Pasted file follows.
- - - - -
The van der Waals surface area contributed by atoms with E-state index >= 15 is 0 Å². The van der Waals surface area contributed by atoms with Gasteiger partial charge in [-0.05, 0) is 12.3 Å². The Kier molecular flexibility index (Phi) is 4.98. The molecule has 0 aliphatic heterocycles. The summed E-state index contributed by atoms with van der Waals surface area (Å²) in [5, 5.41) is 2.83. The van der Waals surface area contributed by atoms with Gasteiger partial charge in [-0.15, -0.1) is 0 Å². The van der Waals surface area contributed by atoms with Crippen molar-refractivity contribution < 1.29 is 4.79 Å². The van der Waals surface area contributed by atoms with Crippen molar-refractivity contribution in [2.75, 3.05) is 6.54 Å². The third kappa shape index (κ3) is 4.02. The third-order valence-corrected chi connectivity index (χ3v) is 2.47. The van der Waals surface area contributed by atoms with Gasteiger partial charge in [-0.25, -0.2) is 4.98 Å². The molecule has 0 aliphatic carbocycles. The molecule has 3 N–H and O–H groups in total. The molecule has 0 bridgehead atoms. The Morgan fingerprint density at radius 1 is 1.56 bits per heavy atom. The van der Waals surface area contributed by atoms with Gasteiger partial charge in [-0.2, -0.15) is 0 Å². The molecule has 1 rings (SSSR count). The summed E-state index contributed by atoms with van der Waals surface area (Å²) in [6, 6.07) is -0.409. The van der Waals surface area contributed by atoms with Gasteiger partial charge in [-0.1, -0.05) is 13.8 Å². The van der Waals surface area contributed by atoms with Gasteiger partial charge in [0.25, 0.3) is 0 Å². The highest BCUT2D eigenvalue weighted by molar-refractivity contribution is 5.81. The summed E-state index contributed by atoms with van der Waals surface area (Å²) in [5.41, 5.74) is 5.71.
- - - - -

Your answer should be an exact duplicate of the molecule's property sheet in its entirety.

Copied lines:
The van der Waals surface area contributed by atoms with E-state index >= 15 is 0 Å². The van der Waals surface area contributed by atoms with Gasteiger partial charge in [-0.05, 0) is 12.3 Å². The Kier molecular flexibility index (Phi) is 4.98. The molecule has 0 aliphatic heterocycles. The summed E-state index contributed by atoms with van der Waals surface area (Å²) in [5, 5.41) is 2.83. The van der Waals surface area contributed by atoms with Gasteiger partial charge in [-0.15, -0.1) is 0 Å². The van der Waals surface area contributed by atoms with Crippen molar-refractivity contribution < 1.29 is 4.79 Å². The van der Waals surface area contributed by atoms with Crippen molar-refractivity contribution in [2.75, 3.05) is 6.54 Å². The third kappa shape index (κ3) is 4.02. The third-order valence-corrected chi connectivity index (χ3v) is 2.47. The van der Waals surface area contributed by atoms with Gasteiger partial charge in [-0.25, -0.2) is 4.98 Å². The molecule has 0 aliphatic carbocycles. The molecule has 3 N–H and O–H groups in total. The molecule has 0 bridgehead atoms. The Morgan fingerprint density at radius 1 is 1.56 bits per heavy atom. The van der Waals surface area contributed by atoms with Gasteiger partial charge in [-0.2, -0.15) is 0 Å². The molecule has 1 rings (SSSR count). The summed E-state index contributed by atoms with van der Waals surface area (Å²) in [6, 6.07) is -0.409. The van der Waals surface area contributed by atoms with Gasteiger partial charge in [-0.1, -0.05) is 13.8 Å². The van der Waals surface area contributed by atoms with Gasteiger partial charge in [0.25, 0.3) is 0 Å². The highest BCUT2D eigenvalue weighted by molar-refractivity contribution is 5.81. The summed E-state index contributed by atoms with van der Waals surface area (Å²) in [5.41, 5.74) is 5.71.